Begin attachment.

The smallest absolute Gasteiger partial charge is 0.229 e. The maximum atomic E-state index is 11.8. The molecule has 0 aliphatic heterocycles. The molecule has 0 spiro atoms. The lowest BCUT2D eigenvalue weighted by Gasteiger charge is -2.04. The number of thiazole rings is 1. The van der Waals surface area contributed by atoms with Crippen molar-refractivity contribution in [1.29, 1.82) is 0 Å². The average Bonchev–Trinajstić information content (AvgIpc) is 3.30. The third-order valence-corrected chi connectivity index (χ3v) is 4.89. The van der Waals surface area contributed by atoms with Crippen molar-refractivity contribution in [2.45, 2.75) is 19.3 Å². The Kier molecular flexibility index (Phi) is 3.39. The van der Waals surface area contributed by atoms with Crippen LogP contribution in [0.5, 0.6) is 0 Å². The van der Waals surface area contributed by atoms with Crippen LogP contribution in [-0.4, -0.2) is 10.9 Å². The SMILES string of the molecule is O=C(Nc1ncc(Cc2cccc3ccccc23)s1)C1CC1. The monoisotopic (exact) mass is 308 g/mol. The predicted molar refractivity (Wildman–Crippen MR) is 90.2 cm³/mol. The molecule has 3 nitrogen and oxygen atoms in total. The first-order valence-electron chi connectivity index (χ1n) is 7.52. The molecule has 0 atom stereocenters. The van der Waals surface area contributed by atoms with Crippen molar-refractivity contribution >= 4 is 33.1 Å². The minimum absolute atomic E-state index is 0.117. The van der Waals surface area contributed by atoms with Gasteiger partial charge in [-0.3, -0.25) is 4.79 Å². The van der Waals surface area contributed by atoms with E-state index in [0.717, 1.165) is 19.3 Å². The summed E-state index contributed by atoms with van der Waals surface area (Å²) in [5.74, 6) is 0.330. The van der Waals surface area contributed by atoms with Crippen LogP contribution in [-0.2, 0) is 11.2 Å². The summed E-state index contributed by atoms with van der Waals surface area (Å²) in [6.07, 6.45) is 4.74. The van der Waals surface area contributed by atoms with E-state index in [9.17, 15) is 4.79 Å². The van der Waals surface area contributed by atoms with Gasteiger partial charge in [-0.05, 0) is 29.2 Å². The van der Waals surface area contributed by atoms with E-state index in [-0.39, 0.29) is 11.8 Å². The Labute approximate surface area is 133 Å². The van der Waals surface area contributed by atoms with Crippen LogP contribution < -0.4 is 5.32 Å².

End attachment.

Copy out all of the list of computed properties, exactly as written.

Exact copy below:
The smallest absolute Gasteiger partial charge is 0.229 e. The maximum atomic E-state index is 11.8. The molecule has 0 aliphatic heterocycles. The molecule has 0 spiro atoms. The lowest BCUT2D eigenvalue weighted by Gasteiger charge is -2.04. The number of thiazole rings is 1. The van der Waals surface area contributed by atoms with Crippen molar-refractivity contribution in [1.29, 1.82) is 0 Å². The average Bonchev–Trinajstić information content (AvgIpc) is 3.30. The third-order valence-corrected chi connectivity index (χ3v) is 4.89. The van der Waals surface area contributed by atoms with Crippen molar-refractivity contribution in [2.45, 2.75) is 19.3 Å². The Kier molecular flexibility index (Phi) is 3.39. The van der Waals surface area contributed by atoms with Crippen LogP contribution in [0.5, 0.6) is 0 Å². The van der Waals surface area contributed by atoms with Crippen LogP contribution in [-0.4, -0.2) is 10.9 Å². The SMILES string of the molecule is O=C(Nc1ncc(Cc2cccc3ccccc23)s1)C1CC1. The monoisotopic (exact) mass is 308 g/mol. The predicted molar refractivity (Wildman–Crippen MR) is 90.2 cm³/mol. The molecule has 3 nitrogen and oxygen atoms in total. The first-order valence-electron chi connectivity index (χ1n) is 7.52. The molecule has 0 atom stereocenters. The van der Waals surface area contributed by atoms with Crippen molar-refractivity contribution >= 4 is 33.1 Å². The minimum absolute atomic E-state index is 0.117. The van der Waals surface area contributed by atoms with Gasteiger partial charge in [-0.3, -0.25) is 4.79 Å². The van der Waals surface area contributed by atoms with E-state index in [0.717, 1.165) is 19.3 Å². The summed E-state index contributed by atoms with van der Waals surface area (Å²) in [5.74, 6) is 0.330. The van der Waals surface area contributed by atoms with Crippen LogP contribution in [-0.2, 0) is 11.2 Å². The summed E-state index contributed by atoms with van der Waals surface area (Å²) in [6.07, 6.45) is 4.74. The van der Waals surface area contributed by atoms with E-state index in [9.17, 15) is 4.79 Å². The van der Waals surface area contributed by atoms with Gasteiger partial charge in [-0.05, 0) is 29.2 Å². The van der Waals surface area contributed by atoms with E-state index in [-0.39, 0.29) is 11.8 Å². The Labute approximate surface area is 133 Å². The van der Waals surface area contributed by atoms with Crippen LogP contribution < -0.4 is 5.32 Å².